Seodaemun Prison

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Seodaemun Prison
Hangul 서대문 형무소
Hanja 西大門刑務所
Revised Romanization Seodaemun Hyeongmuso
McCune–Reischauer Sŏdaemun Hyŏngmuso
The barracks of Seodaemun Prison

Seodaemun Prison History Hall is a museum and former prison in Seodaemun-gu, Seoul, South Korea. It was constructed beginning in 1907. The prison was opened on October 21, 1908, under the name Gyeongseong Gamok. Its name was changed to Seodaemun Prison in 1923.

The prison was used during the Colonial period to house anti-colonial activists, and could accommodate around 500 people. After the colonial era ended in 1945, the prison was used by the South Korean government until 1987, when it was replaced by a facility in Uiwang City, Gyeonggi Province. In 1992, the site was dedicated as the Seodaemun Prison History Hall, part of Independence Park. Seven of the prison complex's original fifteen buildings are preserved as historical monuments. Park Yu-ha, a professor of Sejong University criticized that the History Hall is focused on the history of Japanese rule only to exacerbate the hatred toward Japan, totally ignoring the 50-year history after the liberation.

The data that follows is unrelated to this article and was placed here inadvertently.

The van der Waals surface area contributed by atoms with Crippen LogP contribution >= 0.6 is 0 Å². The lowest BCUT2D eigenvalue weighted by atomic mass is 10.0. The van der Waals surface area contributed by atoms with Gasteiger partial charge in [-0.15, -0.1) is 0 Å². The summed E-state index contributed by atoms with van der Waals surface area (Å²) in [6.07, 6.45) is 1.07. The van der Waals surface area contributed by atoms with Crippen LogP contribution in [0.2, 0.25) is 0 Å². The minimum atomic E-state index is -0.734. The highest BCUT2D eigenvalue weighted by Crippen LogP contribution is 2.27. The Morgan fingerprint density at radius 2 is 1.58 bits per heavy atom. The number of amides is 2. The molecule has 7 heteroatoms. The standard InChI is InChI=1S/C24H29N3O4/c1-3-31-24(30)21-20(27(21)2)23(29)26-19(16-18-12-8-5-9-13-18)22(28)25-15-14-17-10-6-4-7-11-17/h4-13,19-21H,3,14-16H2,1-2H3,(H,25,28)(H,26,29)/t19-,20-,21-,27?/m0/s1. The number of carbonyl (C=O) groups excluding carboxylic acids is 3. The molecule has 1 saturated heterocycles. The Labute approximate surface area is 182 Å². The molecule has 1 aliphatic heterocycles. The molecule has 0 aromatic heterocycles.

Regardless, the History Hall showcases all those imprisoned during the Japanese Colonial Era and continues to serve as a memorial hall. In 1911, Kim, Koo was imprisoned. He was one of the more important figures in the Korean liberation movement. In 1919, shortly after the March 1st liberation movement, many others were imprisoned. Among them was Ryu Gwansun.[1]


Seodaemun Independence Park, including Seodaemun Prison, is easily accessed from exits 4 or 5 of the Dongnimmun Station on Seoul Subway Line 3.

See also[edit]


  1. ^ "For reconciliation: Textbook, Comfort women, Yasukuni shrine and Liancourt Rocks" (in Japanese). Heibonsha. 2006. p. 53. ISBN 9784582702651. 

External links[edit]

Coordinates: 37°34′28″N 126°57′24″E / 37.57442°N 126.95663°E / 37.57442; 126.95663